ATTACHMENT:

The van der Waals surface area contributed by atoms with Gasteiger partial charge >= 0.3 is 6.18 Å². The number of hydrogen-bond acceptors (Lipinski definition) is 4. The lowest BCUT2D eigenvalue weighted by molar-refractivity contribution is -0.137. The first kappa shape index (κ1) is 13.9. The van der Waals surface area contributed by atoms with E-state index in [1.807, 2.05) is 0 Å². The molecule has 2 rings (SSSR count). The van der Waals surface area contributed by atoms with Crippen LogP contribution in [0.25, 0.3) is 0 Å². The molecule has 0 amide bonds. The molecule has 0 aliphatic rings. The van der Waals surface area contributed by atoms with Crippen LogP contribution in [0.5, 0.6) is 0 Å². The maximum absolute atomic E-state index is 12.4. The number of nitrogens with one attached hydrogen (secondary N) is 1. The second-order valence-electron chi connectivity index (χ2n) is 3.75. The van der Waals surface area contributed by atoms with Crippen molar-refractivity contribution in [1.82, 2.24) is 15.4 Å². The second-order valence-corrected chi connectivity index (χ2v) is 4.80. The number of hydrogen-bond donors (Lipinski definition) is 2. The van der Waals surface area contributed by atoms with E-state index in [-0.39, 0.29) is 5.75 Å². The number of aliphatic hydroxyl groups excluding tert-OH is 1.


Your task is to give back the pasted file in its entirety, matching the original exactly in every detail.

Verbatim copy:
The van der Waals surface area contributed by atoms with Gasteiger partial charge >= 0.3 is 6.18 Å². The number of hydrogen-bond acceptors (Lipinski definition) is 4. The lowest BCUT2D eigenvalue weighted by molar-refractivity contribution is -0.137. The first kappa shape index (κ1) is 13.9. The van der Waals surface area contributed by atoms with E-state index in [1.807, 2.05) is 0 Å². The molecule has 2 rings (SSSR count). The van der Waals surface area contributed by atoms with Crippen LogP contribution in [0.25, 0.3) is 0 Å². The molecule has 0 amide bonds. The molecule has 0 aliphatic rings. The van der Waals surface area contributed by atoms with Crippen LogP contribution in [0.5, 0.6) is 0 Å². The maximum absolute atomic E-state index is 12.4. The number of nitrogens with one attached hydrogen (secondary N) is 1. The second-order valence-electron chi connectivity index (χ2n) is 3.75. The van der Waals surface area contributed by atoms with Crippen molar-refractivity contribution in [1.82, 2.24) is 15.4 Å². The second-order valence-corrected chi connectivity index (χ2v) is 4.80. The number of hydrogen-bond donors (Lipinski definition) is 2. The van der Waals surface area contributed by atoms with E-state index in [-0.39, 0.29) is 5.75 Å². The number of aliphatic hydroxyl groups excluding tert-OH is 1.